By Janet Pinto, Chief Academic Officer, Curriki
Appreciating and creating art fires the imagination, widens vision, and promotes creativity.
STEAM is the incorporation of Arts education into STEM learning. The relationship of Arts education to STEM subjects is not ambiguous in the least. Scientific progress and excellent design and engineering require insight, creativity, collaboration, communication and thinking out of the box. An appreciation of the Arts fuels creative thinking and innovation. Furthermore, technology needs to be developed with the human user always in mind.
“After a certain high level of technical skill is achieved, science and art tend to coalesce in esthetics, plasticity, and form. The greatest scientists are artists as well.” - Albert Einstein
The Lincoln Center Institute for the Arts in Education (LCI) promotes imaginative learning through aesthetic education: for teachers, teacher educators, teaching artists, with multiple partnerships. Their home page is found at http://www.lcinstitute.org.
LCI’s approach to imaginative learning is grounded in a 35-year history. They have developed 10 Capacities for Imaginative Learning:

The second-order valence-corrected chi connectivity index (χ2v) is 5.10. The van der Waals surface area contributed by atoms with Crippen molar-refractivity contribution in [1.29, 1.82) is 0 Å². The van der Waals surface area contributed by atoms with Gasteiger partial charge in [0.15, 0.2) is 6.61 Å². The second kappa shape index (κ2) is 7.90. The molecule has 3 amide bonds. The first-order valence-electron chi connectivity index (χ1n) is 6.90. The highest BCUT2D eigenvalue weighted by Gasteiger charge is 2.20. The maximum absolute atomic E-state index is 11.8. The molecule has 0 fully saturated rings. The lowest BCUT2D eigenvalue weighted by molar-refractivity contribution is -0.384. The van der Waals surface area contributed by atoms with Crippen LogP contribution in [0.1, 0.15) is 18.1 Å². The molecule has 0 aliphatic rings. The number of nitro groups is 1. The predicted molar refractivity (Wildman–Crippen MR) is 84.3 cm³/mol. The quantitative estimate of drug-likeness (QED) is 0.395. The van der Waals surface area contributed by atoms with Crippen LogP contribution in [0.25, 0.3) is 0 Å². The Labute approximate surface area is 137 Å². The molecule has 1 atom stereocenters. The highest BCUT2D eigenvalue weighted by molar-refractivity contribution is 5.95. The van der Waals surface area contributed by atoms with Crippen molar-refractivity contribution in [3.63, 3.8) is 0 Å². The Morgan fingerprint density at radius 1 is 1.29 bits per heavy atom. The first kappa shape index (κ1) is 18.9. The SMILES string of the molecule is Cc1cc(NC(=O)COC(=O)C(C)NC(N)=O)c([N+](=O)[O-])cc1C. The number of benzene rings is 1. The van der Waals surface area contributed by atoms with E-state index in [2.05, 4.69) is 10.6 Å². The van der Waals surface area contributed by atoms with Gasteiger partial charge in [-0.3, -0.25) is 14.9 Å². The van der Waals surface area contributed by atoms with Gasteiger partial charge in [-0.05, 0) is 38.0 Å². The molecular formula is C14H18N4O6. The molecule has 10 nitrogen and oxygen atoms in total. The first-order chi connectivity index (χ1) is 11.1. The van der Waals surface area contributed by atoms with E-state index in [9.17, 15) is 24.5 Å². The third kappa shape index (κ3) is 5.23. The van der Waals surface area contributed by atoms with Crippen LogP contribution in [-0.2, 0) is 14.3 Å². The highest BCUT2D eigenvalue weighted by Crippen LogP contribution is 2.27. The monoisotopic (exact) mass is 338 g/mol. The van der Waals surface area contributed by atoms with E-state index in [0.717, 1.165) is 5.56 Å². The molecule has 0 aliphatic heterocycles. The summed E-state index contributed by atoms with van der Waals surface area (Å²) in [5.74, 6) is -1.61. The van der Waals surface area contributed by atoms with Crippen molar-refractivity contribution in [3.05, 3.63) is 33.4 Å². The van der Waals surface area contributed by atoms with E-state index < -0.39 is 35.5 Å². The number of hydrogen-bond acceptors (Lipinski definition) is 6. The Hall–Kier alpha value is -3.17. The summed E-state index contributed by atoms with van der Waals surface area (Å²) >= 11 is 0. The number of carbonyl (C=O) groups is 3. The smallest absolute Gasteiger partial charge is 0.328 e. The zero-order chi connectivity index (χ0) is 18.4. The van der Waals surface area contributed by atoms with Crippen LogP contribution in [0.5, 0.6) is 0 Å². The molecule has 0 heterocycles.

- Noticing Deeply
- Making Connections
- Identifying Patterns
- Exhibiting Empathy
- Living with Ambiquity
- Creating Meaning
- Taking Action
- Reflecting / Assessing
LCI has produced a superb document “Entering the World of the Work of Art“ that you can access at: http://www.lcinstitute.org/about-lci/imaginative-learning. It’s a guide to LCI’s instructional approach and a wonderful introduction to the methodology of imaginative learning.
“Imaginative thinking is best understood as the cognitive ability to visualize new possibilities. It allows students to develop the capacity to make connections, notice deeply, take action, and reflect, as they inquire and absorb information in any given discipline.” – Entering the World of the Work of Art
LCI believes that imaginative thinking can be taught and needs to be taught. Imagination leads to creativity, which brings about innovation. Their approach focuses on participatory activities including art making, questioning, reflection and contextual information and research.
The process involves selecting a work of art, brainstorming, creating lines of inquiry, and creating connections around the work of art. The document referenced above includes templates, guides, and rubrics for lesson creation.
We encourage you to take a look at “Entering the World of the Work of Art” and also to consider LCI’s educator workshops, held in New York and in other locations.
Information on educator workshops is found at: http://www.lcinstitute.org/workshops-and-courses including this summer in New York:
2012 Introductory-Level Workshops
Lincoln Center Institute
New York, NY: July 9–13 and July 16–20
Curriki is pleased to have the Lincoln Center Institute as a partner in open education.